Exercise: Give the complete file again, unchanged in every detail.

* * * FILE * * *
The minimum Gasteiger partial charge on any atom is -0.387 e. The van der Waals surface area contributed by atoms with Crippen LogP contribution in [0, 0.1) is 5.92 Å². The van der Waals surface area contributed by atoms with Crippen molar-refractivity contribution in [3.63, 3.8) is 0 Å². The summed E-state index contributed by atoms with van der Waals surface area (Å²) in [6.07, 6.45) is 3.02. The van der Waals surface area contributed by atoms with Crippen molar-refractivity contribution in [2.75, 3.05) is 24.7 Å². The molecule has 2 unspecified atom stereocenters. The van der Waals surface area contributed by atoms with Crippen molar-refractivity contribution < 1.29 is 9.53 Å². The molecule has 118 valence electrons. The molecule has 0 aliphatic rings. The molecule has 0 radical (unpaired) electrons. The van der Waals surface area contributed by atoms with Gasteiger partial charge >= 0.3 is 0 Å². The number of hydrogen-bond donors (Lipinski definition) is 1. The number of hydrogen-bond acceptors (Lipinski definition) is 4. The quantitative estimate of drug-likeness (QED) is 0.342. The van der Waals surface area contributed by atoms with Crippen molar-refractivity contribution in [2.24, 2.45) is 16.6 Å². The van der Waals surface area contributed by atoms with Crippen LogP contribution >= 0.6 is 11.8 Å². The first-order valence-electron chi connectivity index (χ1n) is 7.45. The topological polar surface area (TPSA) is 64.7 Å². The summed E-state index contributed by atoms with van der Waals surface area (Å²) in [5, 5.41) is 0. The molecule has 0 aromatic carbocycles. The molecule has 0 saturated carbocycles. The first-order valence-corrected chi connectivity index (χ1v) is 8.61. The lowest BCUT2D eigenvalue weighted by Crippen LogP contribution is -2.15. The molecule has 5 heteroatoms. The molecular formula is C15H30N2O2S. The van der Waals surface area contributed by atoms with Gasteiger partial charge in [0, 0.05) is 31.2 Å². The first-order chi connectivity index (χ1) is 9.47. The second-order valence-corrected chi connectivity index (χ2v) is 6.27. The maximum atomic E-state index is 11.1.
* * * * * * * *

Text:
The minimum Gasteiger partial charge on any atom is -0.387 e. The van der Waals surface area contributed by atoms with Crippen LogP contribution in [0, 0.1) is 5.92 Å². The van der Waals surface area contributed by atoms with Crippen molar-refractivity contribution in [3.63, 3.8) is 0 Å². The summed E-state index contributed by atoms with van der Waals surface area (Å²) in [6.07, 6.45) is 3.02. The van der Waals surface area contributed by atoms with Crippen molar-refractivity contribution in [2.75, 3.05) is 24.7 Å². The molecule has 2 unspecified atom stereocenters. The van der Waals surface area contributed by atoms with Crippen molar-refractivity contribution < 1.29 is 9.53 Å². The molecule has 118 valence electrons. The molecule has 0 aliphatic rings. The molecule has 0 radical (unpaired) electrons. The van der Waals surface area contributed by atoms with Gasteiger partial charge >= 0.3 is 0 Å². The number of hydrogen-bond donors (Lipinski definition) is 1. The number of hydrogen-bond acceptors (Lipinski definition) is 4. The quantitative estimate of drug-likeness (QED) is 0.342. The van der Waals surface area contributed by atoms with Crippen molar-refractivity contribution in [2.24, 2.45) is 16.6 Å². The van der Waals surface area contributed by atoms with Crippen LogP contribution >= 0.6 is 11.8 Å². The first-order valence-electron chi connectivity index (χ1n) is 7.45. The topological polar surface area (TPSA) is 64.7 Å². The summed E-state index contributed by atoms with van der Waals surface area (Å²) in [5, 5.41) is 0. The molecule has 0 aromatic carbocycles. The molecule has 0 saturated carbocycles. The first-order valence-corrected chi connectivity index (χ1v) is 8.61. The lowest BCUT2D eigenvalue weighted by Crippen LogP contribution is -2.15. The molecule has 5 heteroatoms. The molecular formula is C15H30N2O2S. The van der Waals surface area contributed by atoms with Gasteiger partial charge in [0, 0.05) is 31.2 Å². The first-order chi connectivity index (χ1) is 9.47. The second-order valence-corrected chi connectivity index (χ2v) is 6.27. The maximum atomic E-state index is 11.1.